In the early 1980s,  Finkel took a special interest in a cuneiform tablet excavated in Iraq in 1880 and now known as  BM 33333B  (formerly identified as  Rm III, 6B).  It's signed by  Itti-Marduk-balalu  and dated 177 BC  (possibly,  176 BC).

That tablet was intended for an audience who knew the  Game of Twenty Squares  very well and it proposed new rules to rejuvenate the game and make it more interesting for divination purposes.  From this,  Irving Finkel endeavored to reconstruct what the basic rules really were at the time  (recall that the game had already been around for more than two millenia by then).

Finkel also relied on a photograph of a privately-owned tablet destroyed in WWI  (which he identifies as DLB, after the name of its owner:  Count Aymar de Liederkerke-Beaufort).  The DLB tablet is undated but its script style indicates that it predates the aforementioned BM rablet by several centruries.  Both tablets were discussed together in 1956 by the French Assyriologist  Jean Bottéro (1914-2007).  The DLB tablet makes it clear that it's primarily about a  game  (Akkadian:  melultu)  and gives its ancient name:  Illut Kalbi  (Pack of Dogs).

Then,  Finkel came across a photograph of a 20-square board belonging to a Jewish family from Cochin,  India.  It seems that the game had been played continuously since ancient times in that part of the World until the 1950s,  when the  community  started to emmigrate to Israel.  Since Finkel's sister,  Deborah Lionarons,  was living in Jerusalem,  she went door-to-door with a picture of the board,  seeking older  Cochin Jews  who might recognize it...

Ultimately,  Lionarons met  Ruby Daniel,  a retired schooteacher in her 70s,  who had left Cochin in 1951.  As a child, she had played  on paper layouts  (with 12 pieces,  instead of 5, 6 or 7)  the game she called  Aasha,  which matched closely what Finkel already knew about the  Royal Game of Ur.

Royal Cemetery at Ur   |   Royal Tombs of Ur
Treasures from the Royal Tombs of Ur (12:34)  Saint Louis Art Museum  (2011-04-25)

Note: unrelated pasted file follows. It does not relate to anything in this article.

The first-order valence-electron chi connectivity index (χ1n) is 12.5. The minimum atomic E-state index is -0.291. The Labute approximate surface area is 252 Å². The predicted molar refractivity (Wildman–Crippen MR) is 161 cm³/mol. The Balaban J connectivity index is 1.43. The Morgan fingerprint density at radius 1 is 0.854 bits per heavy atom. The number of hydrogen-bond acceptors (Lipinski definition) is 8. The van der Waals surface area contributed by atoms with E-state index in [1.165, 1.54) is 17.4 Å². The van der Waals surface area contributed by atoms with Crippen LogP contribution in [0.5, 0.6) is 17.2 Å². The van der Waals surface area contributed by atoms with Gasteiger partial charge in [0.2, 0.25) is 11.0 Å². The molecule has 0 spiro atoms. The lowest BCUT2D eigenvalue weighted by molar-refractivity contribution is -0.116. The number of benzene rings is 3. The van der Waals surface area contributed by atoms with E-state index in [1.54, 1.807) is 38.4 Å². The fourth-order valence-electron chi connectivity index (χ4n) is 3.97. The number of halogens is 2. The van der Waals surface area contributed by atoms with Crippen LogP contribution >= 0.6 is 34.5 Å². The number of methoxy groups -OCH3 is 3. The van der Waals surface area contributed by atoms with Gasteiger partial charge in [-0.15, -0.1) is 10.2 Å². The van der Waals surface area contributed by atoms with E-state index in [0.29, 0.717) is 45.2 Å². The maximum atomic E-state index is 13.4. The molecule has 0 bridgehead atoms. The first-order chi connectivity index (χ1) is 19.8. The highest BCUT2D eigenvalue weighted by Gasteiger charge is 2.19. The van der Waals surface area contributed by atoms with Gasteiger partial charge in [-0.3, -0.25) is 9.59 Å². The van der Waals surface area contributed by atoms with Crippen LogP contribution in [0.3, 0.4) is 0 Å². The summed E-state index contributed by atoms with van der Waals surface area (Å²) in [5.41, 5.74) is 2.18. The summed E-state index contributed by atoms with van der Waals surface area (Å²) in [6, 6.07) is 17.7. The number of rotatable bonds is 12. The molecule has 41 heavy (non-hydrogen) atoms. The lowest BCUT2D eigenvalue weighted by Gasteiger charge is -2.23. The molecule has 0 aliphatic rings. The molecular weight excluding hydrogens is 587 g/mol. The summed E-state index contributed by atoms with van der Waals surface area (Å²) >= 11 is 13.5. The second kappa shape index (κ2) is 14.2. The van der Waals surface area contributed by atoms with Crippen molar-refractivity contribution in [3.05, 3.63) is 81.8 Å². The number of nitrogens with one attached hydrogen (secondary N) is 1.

2018 Sumerian Documentary:  Secrets of Ur (44:46)  Legends of Mesopotamia  (2018-04-11)
Nouvelles de Mésopotamie (3:33 in French)  by  Jean Bottéro  (Musée du Louvre,  1996).
 
Big Game Hunter  by  William Green  (Time, London, 2008-06-19).
Traditional board games:  From Kochi to Iraq  by  Priyadershini S.  (The Hindu,  2015-10-01).
A Game Comes Alive  by  Priyadershini S.  (The Hindu,  2015-10-02).
The Indiana Jonesian discovery of the Royal Game of Ur  (Curio Games, 2016-06-14).
The Royal Game of Ur  World History  (BBC, 2014).


(2018-09-06)   Simple rules for the  Royal Game of Ur.
There are  two  single-lap variants.

When the  Game of Ur  is played either for entertainment or gambling  (as opposed to divination)  the markings on the squares are irrelevant except for  rosettes.  There are two reasons why  rosette  squares are desirable:

  • Landing on a rosette gives you another move  (toss the dice again).
  • You can't be dislodged from a rosette by an enemy piece  (it's  safe).

The  Game of Ur  is fundamentally based on the premises that the dice only allow a move of  4  squares of less.  The game is thus arguably based on a regular design where every fourth square is a rosette.  This regularity holds for the  normal  rules  (regular lap  or  long lap).  Not for the  short lap.

Basic Rules :

The following diagrams give the tracks followed by the pieces of the player who starts and ends on the near side  (the other player uses a  symmetrical  track obtained by flipping horizontally the track of the near player).

After deciding  (possibly by tossing the dice)  which player goes first,  the players take turns throwing the dice.  After a toss,  the player advances one of his own pieces by the total number of pips indicated by the  dice,  according to the following constraints:

  • A piece can't land on an already occupied  rosette  square.
  • A piece can't land on a square occupied by a piece of the same color.
  • An exact count is required to bear a piece off the board.
  • If a piece lands on a square occupied by an enemy piece,  that piece is removed from the board  (it goes back to the starting position).  This is called an  attack.

A player must pass upon a zero toss or when there are no legal moves  (otherwise,  the player  must  move).  A player who lands on a  rosette  plays again  (new toss).  The winner is the first player whose pieces have all been born off  (there are no ties in the Game of Ur).

 Royal Game of Ur 
 (Short Lap) Short Lap
 
Bell's route  (1960)
Last 2 squares are safe.
 
 Royal Game of Ur 
 (Long Lap) Normal Lap
Regular Route
Long Lap

Egyptian Layout  (Straight Game of Twenty Squares) :

 Royal Game of Ur 
 (Egyptian Layout)

This last track uses a more recent type of board  (first millenium BC).  It would be equivalent to the older Mesopotamian board with the convention that  both  players move clockwise after the bridge  (normally one player goes clockwise and the other one goes counterclockwise).

The counterflow in the last section of the long-lap Mesopotamian layout makes enemy pieces easier to attack for a player who is substantially behind.


(2018-09-09)   Complex Circuits
The second part of a circuit is performed with the piece upside-dowm.